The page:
Reno High family legacies lives on

Former Reno High cheerleaders now have children of their own at the school.

Former Reno High cheerleaders now have children of their own at the school.

Bliss Quilici Quain

Reno High is known for being one of the oldest schools in Reno. Over time, many generations
have graduated from RHS. It’s a school of history and traditions that have been carried on. Many Reno
High alumni are now sending their children here and are continually turning it into one big community;
it is a school of respect honor and strength.
Freshman Marissa Peterson and Junior Bella Peterson’s dad graduated from Reno High in 1991.
“We chose RHS because we were zoned for it, and it also has the Red House Program that we
found interest in,” Alumni Deven Peterson said. “I also wanted them to go there because I went there.”
For the Peterson’s, the community here created friendships that lasted way past graduating high
school.
“My dad has made lifelong friends with some of the people he went to school with,” Marissa
Peterson said. “We consider some of them aunts and uncles.”
The close-knit society of Reno creates a strong and family- like community. Since so many
generations have graduated from here, many of the traditions have been passed down as well.
“The school assemblies, Friday night football games, even getting Godfather’s Pizza at lunch,”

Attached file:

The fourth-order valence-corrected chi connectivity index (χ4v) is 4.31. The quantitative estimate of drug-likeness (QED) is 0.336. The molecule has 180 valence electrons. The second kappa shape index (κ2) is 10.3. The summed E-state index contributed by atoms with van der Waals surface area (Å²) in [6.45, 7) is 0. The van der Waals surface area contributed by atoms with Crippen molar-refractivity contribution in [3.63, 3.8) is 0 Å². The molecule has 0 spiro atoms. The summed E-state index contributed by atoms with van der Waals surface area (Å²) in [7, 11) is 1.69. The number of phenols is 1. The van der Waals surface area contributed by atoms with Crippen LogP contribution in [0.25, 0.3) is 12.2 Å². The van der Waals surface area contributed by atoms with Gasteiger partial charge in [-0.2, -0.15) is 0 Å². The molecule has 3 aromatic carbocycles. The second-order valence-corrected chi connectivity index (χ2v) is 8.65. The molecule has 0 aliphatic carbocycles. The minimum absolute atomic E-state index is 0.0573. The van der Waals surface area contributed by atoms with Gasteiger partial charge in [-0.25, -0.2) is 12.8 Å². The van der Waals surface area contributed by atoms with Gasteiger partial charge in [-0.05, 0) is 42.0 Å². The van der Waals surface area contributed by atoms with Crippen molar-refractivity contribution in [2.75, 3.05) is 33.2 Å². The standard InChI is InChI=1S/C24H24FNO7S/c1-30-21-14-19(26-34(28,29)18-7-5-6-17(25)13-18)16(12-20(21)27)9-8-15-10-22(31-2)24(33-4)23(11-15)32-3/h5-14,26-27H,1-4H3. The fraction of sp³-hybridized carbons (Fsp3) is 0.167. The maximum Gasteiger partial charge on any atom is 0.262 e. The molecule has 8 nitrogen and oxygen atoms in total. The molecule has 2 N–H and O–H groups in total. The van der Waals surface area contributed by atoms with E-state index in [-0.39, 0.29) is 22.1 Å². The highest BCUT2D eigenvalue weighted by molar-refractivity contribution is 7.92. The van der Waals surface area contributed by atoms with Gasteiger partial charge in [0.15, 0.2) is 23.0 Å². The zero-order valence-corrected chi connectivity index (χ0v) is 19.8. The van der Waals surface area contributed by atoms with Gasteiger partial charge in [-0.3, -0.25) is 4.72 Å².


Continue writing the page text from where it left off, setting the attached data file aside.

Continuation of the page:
Deven Peterson said. “I’ve noticed they have the same yellow tile in the hallway, and the same lockers.”
School spirit and sports is what helps creates a community. Having football games on Friday
nights, and students going to support and sometimes dressing up. It’s a part of the whole high school
experience.

“I would imagine my dad hanging out with the jocks,” Freshman Ella Robnett said, “and I could
see my mom hanging out with a smaller closer group of people, because she never liked drama.”
High school experiences are different for everyone, depending on the person and the school.
“My experience at RHS was fairly normal, my freshman and sophomore year,” Alumni Jessica
Robnett said. “I was young, so I didn’t get to drive until my junior year, we would go follow the Grateful
Dead on the weekend, it was wild.”
This school year has been different with the hybrid model. It has been proven to be harder for
some and easier for others. Everyone is doing things differently, and with half of the school being online
it makes it hard to connect and be a part of the school.
“I am happy with Reno High because I love the teachers,” Alumni Lucretia Lueamrung said. “I
am just not happy with the way the teachers are teaching with the hybrid model.”